The three additional charges in the superseding indictment prompted the Judicial Council of the 5th Circuit to reopen a disciplinary case against Kent on Jan. 9, according to an order from the Judicial Council of the 5th Circuit.
On Sept. 28, 2007, the Judicial Council of the 5th Circuit reprimanded Kent after a Special Investigator Committee looked into McBroom's "sexual harassment" complaint and other "instances of alleged inappropriate behavior toward other employees of the federal judicial system." The committee recommended that Kent be reprimanded "along with the accomplishment of other remedial courses of action," and by a majority vote the Judicial Council accepted the recommendations.
The council concluded the proceedings "because appropriate remedial action had been and will be taken, including but not limited to the judge's four-month leave of absence from the bench, reallocation of the Galveston/Houston docket and other measures," wrote Jones, who signed the order reprimanding Kent.
In October 2007, before Kent returned to the bench, an executive session of the judges of the U.S. District Court for the Southern District decided to transfer Kent's Galveston Division to the Houston Division. He only received civil suits when he returned to the bench in January 2008.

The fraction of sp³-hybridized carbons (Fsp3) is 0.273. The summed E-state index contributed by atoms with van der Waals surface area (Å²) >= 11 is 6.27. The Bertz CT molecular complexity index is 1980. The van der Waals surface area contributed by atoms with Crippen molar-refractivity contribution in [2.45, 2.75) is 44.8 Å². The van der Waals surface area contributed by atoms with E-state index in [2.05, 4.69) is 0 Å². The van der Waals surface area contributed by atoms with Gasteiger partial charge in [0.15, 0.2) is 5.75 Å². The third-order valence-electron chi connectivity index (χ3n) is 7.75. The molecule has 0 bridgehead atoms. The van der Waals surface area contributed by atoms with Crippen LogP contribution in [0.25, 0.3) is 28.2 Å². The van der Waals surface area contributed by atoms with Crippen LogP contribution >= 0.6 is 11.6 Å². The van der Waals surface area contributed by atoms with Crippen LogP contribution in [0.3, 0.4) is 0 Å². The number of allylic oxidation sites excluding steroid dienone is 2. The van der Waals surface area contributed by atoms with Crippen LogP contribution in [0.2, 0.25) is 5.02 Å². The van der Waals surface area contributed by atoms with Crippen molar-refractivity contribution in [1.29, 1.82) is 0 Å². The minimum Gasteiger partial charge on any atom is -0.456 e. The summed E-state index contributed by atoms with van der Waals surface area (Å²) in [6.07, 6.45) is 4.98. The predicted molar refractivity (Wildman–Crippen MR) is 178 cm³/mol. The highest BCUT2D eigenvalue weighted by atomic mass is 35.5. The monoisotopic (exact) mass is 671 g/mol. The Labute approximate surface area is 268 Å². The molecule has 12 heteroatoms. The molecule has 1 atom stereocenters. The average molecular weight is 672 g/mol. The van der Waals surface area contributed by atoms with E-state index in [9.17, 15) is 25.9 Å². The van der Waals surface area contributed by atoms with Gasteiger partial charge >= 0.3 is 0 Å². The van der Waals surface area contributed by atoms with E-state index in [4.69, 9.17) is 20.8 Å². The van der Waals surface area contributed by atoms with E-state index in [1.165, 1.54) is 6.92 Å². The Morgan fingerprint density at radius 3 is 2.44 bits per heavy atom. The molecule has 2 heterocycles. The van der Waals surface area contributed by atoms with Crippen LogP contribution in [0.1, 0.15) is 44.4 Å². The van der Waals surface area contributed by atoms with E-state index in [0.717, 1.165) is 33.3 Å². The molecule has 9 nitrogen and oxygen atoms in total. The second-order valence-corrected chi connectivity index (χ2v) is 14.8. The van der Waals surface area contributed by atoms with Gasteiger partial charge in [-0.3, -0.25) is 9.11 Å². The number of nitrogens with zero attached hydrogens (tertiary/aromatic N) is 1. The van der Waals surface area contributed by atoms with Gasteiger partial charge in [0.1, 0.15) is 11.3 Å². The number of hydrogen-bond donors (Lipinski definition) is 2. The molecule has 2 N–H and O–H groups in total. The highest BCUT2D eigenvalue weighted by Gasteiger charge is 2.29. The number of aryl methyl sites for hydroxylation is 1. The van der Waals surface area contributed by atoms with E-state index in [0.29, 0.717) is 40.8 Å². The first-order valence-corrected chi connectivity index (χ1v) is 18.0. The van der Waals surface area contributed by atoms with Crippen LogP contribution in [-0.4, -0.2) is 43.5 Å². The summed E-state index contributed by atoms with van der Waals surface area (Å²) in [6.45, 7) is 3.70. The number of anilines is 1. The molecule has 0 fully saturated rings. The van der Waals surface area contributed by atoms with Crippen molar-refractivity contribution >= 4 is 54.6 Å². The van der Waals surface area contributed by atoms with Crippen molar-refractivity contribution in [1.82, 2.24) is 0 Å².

Kent's felony guilty plea to the obstruction charge potentially cuts off another source of income for Kent -- practicing law. Lawyers and judges who are convicted of felonies that are considered "serious" crimes may be subject to compulsory discipline by the State Bar of Texas -- a streamlined process that bypasses the normal grievance panel system and allows the Bar to automatically suspend or disbar a lawyer.
"We are in the process of getting the papers related to Judge Kent's plea. And when we get the papers we will evaluate what to do next," says Maureen Ray, special administrative counsel for the State Bar's Office of Chief Disciplinary Counsel.
"I really can't comment as to what will occur to Judge Kent against his law license," Ray says.
Kent currently has an inactive law license, Ray says, but judges are allowed to sit on the bench with inactive bar cards. "Inactive status would not deter prosecution in an otherwise proper case," Ray says.
Because the State Bar considers obstruction of justice a serious crime, it may have little choice but to disbar Kent, says Robert Hinton of Dallas' Robert Hinton & Associates who defends lawyers in Bar disciplinary cases.
"That will pretty much tie the State Bar's hands," Hinton says. "I would believe he would be disbarred because that would be a serious offense and it would be an intentional offense."
Three criminal defense lawyers say that Kent most likely will receive at least some prison time.